Democrat candidate for Iowa’s Fourth Congressional District, J.D. Scholten, hosted a Black Lives Matter discussion a month ago. The discussion featured Treyla Lee, Tahymrah Lytle and Sherry Washington.
It was an interesting discussion, to say the least. The first 29 minutes or so are available on Scholten’s YouTube channel. But the final 10 minutes or so are not.
Scholten opened the conversation by talking about “injustices that the black community” face. He noted those injustices are not limited to just police and criminal justice reform – but also COVID, maternal mortality rates, housing, student debt, criminal justice reform, voting, environmental issues, workers’ rights and political representation.
Lee is a Sioux City native and a member of the NAACP. Lytle lives in Mason City and is a small business owner. She also is involved in community organizing for racial justice in Mason City. Washington is from Fort Dodge and also involved with the NAACP.
Scholten didn’t challenge any assertions/observations made by any of his panelists. So it would be interesting to know if he believes everything that everyone said.
For instance, Lytle said that she sees power specifically through the lens of “living in a capitalist, white supremacy.” And that power is the “key to dismantling the system that we exist in.”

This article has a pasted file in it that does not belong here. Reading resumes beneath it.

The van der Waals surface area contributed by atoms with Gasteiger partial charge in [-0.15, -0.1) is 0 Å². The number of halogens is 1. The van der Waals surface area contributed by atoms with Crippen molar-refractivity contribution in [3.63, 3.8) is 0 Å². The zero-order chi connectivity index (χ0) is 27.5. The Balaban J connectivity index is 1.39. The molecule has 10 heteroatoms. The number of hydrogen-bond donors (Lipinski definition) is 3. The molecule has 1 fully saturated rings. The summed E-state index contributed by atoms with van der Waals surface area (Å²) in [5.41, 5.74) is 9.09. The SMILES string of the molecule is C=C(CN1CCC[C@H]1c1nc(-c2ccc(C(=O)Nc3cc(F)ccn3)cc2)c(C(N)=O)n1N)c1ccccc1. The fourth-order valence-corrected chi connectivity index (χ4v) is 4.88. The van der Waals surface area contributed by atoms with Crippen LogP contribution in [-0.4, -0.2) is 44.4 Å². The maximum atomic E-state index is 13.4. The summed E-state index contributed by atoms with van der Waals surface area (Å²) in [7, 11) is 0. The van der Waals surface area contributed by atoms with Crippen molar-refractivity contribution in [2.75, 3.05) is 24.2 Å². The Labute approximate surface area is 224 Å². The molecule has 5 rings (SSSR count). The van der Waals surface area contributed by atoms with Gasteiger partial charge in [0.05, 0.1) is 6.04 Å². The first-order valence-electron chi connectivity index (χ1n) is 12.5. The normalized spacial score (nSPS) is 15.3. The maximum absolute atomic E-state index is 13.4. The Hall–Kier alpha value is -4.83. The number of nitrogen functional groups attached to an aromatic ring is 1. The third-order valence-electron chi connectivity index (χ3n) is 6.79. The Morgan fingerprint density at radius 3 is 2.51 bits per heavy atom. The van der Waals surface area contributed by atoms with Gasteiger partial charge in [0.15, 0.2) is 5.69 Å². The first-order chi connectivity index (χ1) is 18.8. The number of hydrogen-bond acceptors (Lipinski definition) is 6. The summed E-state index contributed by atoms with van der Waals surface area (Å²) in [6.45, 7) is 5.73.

Lytle added that power is something “we need to seize” and it is currently in the hands of people who cannot be trusted.
Lee agreed that power is indeed something Black Lives Matter needs to seize.
Lytle also said that black people in Iowa need radical, transformative healing spaces. She said there are not many places she can get soul food, get her hair done how she likes, find clothes or even attend church.
“I want to create spaces for us to deal with this generational trauma,” she said. “It is going to stunt our emotional growth as a nation unless we address and care for black people and deal with this trauma.”
Lee agreed with Lytle that history repeats itself.
“This is just the new revolution of the civil rights movement,” Lee said.
Lee compared the movement to the Black Panther revolution. She said the Black Panther movement was a “non-violent movement.”
Lytle, who said she thinks of herself as a Malcolm X to the others Martin Luther King Jrs, said voting is absolutely necessary, but agreed that the system isn’t broken, it was built like this.
This portion of the video isn’t available on Scholten’s YouTube page.
“I also believe that we will get to a point where we pry just need to burn the system down,” she said. “I’m not afraid to say that. I do believe that if it progresses and we find that workers’ rights, that LGBT rights, that women’s and reproductive rights, immigrant rights, aren’t being advanced and that we’re still living in the same situation that we found ourselves in 50 years ago, there is a point in time where we’re going to have to look at dismantling the system from the inside out, from the outside in and what that looks like.”
She then challenged Scholten.
“As it stands, the system is working exactly as it should be. And that’s the worst part. So, I would say, don’t be afraid to be a builder of this new system. And don’t be afraid to own that.”